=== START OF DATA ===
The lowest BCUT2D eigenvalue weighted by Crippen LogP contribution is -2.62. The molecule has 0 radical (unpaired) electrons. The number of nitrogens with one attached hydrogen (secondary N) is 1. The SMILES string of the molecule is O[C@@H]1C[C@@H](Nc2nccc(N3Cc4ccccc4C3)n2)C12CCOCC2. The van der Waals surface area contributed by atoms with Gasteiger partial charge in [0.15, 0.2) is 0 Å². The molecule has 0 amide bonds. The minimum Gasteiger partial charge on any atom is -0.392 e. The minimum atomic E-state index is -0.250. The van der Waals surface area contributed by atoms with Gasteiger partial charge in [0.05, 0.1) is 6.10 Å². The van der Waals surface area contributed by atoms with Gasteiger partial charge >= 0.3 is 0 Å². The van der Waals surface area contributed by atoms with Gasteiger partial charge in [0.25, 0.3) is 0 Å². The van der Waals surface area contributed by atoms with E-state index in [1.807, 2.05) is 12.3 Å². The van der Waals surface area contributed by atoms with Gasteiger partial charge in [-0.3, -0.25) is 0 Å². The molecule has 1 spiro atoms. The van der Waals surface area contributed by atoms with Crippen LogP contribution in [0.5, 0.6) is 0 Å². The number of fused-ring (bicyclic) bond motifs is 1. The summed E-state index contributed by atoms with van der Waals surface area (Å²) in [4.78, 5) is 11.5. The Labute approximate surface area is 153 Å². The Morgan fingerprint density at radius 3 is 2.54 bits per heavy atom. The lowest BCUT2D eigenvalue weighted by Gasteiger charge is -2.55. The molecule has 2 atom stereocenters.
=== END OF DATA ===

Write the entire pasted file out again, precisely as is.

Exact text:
The lowest BCUT2D eigenvalue weighted by Crippen LogP contribution is -2.62. The molecule has 0 radical (unpaired) electrons. The number of nitrogens with one attached hydrogen (secondary N) is 1. The SMILES string of the molecule is O[C@@H]1C[C@@H](Nc2nccc(N3Cc4ccccc4C3)n2)C12CCOCC2. The van der Waals surface area contributed by atoms with Gasteiger partial charge in [0.15, 0.2) is 0 Å². The molecule has 0 amide bonds. The minimum Gasteiger partial charge on any atom is -0.392 e. The minimum atomic E-state index is -0.250. The van der Waals surface area contributed by atoms with Gasteiger partial charge in [0.05, 0.1) is 6.10 Å². The van der Waals surface area contributed by atoms with Gasteiger partial charge >= 0.3 is 0 Å². The van der Waals surface area contributed by atoms with Gasteiger partial charge in [0.25, 0.3) is 0 Å². The van der Waals surface area contributed by atoms with E-state index in [1.807, 2.05) is 12.3 Å². The van der Waals surface area contributed by atoms with Gasteiger partial charge in [-0.3, -0.25) is 0 Å². The molecule has 1 spiro atoms. The van der Waals surface area contributed by atoms with Crippen LogP contribution in [0.5, 0.6) is 0 Å². The number of fused-ring (bicyclic) bond motifs is 1. The summed E-state index contributed by atoms with van der Waals surface area (Å²) in [4.78, 5) is 11.5. The Labute approximate surface area is 153 Å². The Morgan fingerprint density at radius 3 is 2.54 bits per heavy atom. The lowest BCUT2D eigenvalue weighted by Gasteiger charge is -2.55. The molecule has 2 atom stereocenters.